I started composing this episode of “The Zen Pagan” at Wisteria on the day we affectionately call “All ‘T’aint’s Day” — ‘t’aint the SubGenius “X Day” festival that ended yesterday, and ‘t’ain’t Starwood yet. This lull between festivals (see our prior episode about festivals as religious pilgrimage) is a delightfully quiet interlude. There are still things to do; I can walk down the road and visit other camps, or take a e swimming hole, or I can pull out my guitar or one of the instruments that I have no idea how to play and mess around musically for a while. But sometimes I find myself just sitting, looking at nothing in particular, listening to the trees moving in the wind and the birds chirping, alone with my thoughts.
Many people apparently hate that idea. Just before I left Baltimore I happened to read about a new study by psychologists at the University of Virginia and Harvard, which found that people were so adverse to being alone in a room for a little while (six to fifteen minutes) with nothing to do but think or daydream that some would rather give themselves painful electrical shocks than do nothing for that time.
Lead researcher Timothy Wilson said “Those of us who enjoy some down time to just think likely find the results of this study surprising – I certainly do – but our study participants consistently demonstrated that they would rather have something to do than to have nothing other than their thoughts for even a fairly brief period of time.”
Contemplation is not something that we value much. It’s common to blame new technology, social media and text messaging and the like, for exacerbating this, but this research found similar behavior in different age groups and suggests the these always-on connections fill a pre-existing desire rather than creating a new one. Of course a study on living subjects can’t tell us how things were a century ago, but the trend seems to go back a good long way. Thoreau’s contemporaries thought him quite odd when he went off to live in the woods alone.
The Kamakura Daibutsu (“Big Buddha”)
Buddhism, of course, takes a rather opposite tack; “right meditation” is part of the “Eightfold Path,” and so as a Zen guy (in my own fashion) I’m down with that. (Though Buddhism also recognizes that meditation is a hard thing — I think it was the Zen teacher Brad Warner who noted that it’s so hard that we build huge statues to the Buddha, whose main claim to fame was being good at sitting still.) But I’ve also been thinking about the problem in a more Pagan/magical context lately, something I’ve come to call “the quiet side of magic”.
Magic, Uncle Aleister tells us, is “the Science and Art of causing Change to occur in conformity with Will.” Change! Will! Every intentional act, Crowley says, is a magical act! Very active, yang terms here. From paleolithic tribal sympathetic magic to the medieval magician conjuring spirits to do his will to the witch’s healing charm, magic is about getting shit done. Right?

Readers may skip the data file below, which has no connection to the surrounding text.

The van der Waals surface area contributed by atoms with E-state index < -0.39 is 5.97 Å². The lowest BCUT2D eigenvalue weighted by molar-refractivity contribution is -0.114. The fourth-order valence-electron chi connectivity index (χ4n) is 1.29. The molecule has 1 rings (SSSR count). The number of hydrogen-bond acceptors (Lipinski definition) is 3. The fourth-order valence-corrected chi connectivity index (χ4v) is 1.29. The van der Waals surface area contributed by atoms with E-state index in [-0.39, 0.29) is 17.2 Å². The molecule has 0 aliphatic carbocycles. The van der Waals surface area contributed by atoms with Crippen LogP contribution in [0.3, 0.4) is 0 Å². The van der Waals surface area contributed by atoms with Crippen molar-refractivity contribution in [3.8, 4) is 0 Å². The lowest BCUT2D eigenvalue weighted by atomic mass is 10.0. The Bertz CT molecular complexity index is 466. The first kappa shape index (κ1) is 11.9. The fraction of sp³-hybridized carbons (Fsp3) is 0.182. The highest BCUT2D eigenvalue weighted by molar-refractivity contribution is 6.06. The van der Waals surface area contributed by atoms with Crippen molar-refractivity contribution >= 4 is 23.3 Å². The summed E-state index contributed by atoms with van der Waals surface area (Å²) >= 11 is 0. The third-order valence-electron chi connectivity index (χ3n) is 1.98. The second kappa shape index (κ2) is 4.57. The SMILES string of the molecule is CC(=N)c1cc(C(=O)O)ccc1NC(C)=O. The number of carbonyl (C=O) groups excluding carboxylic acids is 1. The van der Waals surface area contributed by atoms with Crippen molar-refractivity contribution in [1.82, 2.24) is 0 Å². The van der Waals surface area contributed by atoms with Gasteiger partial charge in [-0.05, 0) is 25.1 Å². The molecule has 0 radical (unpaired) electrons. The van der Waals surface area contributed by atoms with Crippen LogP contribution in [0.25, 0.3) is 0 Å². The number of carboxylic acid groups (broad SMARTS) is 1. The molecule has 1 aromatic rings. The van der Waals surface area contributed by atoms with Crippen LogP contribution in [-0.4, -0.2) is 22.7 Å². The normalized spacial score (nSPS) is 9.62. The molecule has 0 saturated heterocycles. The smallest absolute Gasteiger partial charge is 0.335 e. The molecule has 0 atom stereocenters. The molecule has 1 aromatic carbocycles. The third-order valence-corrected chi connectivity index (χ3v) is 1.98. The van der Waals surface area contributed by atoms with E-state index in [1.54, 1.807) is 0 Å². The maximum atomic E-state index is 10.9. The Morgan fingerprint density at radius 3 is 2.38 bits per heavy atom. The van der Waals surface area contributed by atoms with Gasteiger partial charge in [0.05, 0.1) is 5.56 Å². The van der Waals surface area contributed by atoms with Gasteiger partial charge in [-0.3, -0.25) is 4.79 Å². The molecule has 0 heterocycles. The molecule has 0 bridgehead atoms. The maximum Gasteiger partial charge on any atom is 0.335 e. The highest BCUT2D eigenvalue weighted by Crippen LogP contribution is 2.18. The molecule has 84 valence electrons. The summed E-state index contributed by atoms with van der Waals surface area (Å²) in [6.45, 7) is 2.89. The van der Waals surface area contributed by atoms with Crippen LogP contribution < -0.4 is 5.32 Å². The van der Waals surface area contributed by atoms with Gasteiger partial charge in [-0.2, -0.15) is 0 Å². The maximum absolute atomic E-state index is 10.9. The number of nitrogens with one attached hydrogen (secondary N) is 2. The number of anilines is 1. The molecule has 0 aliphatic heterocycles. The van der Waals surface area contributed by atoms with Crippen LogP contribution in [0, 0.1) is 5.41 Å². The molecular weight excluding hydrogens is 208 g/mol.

I was fortunate here at Starwood to attend a workshop by Jeff “Magnus” McBride, famous both as a stage magician and for his understanding of ritual, where he spoke about an archetypal model of the development of a magician. He talked about how a performer evolves from the yang, externally-active Trickster and Sorcerer to the more yin, internally-active Oracle and Sage. The huge active spectacle of a David Copperfield is the Sorcerer in action, while David Blaine frozen, still and unmoving in the middle of Times Square, is an example of the Oracle, turning inward.
The wizard Ged in Ursula Le Guin’s Earthsea novels might be a fine fictional example of the path of the contemplative magician. Where Harry Potter and Gandalf fight to overcome lords of evil who seek to rule the world, A Wizard of Earthsea sees Ged moving from a Trickster who defends his village by summoning fog to confuse invading soldiers, to a Sorcerer (in McBride’s labeling) who summons powerful spirits on a dare…and then turns to a journey inward as Oracle as he struggles against a personal shadow. He emerges from his trials not merely a fighter with supernatural powers but truly a wizard, a wise one, who plays the Sage, the adviser and councilor, to the protagonists of the next two novels.
If you have not yet read the Earthsea novels, do so, you’re in for a treat. You should ignore the TV miniseries that was made of them a few years ago, which was disavowed by Le Guin. But perhaps that part of the issue here — Gandalf’s Balrog-wresting or Potter fighting Death Eaters makes for more spectacle on the screen than Ged’s quest for self-knowledge. It’s harder (not impossible, but harder) to make a blockbuster movie or popular novel about personal discovery. So we have to jazz those stories up. We turn Ged into an action hero in the TV adaptation, and we put miracle stories into the biography of the saints and sages.
It’s just harder to talk about internal transformation… as Lao Tzu told us thousands of years ago, the Tao that can be spoken of is not the true Tao. And so we use metaphors of action in the physical world to point the way. But when we forget the metaphor, when we forget that the real story isn’t Gandalf’s spells but Frodo and Sam’s determination and loyalty, that what ultimately made Harry Potter a hero wasn’t his skill with a wand but the willingness to sacrifice himself to protect his friends, then we lose the substance.
It seems to me that to be a great magician is to be able to sit quietly when it is time to sit, and to be able to act boldly when it is time to act; to be able to listen and to speak, to see and to do — and to know when the time is right for each.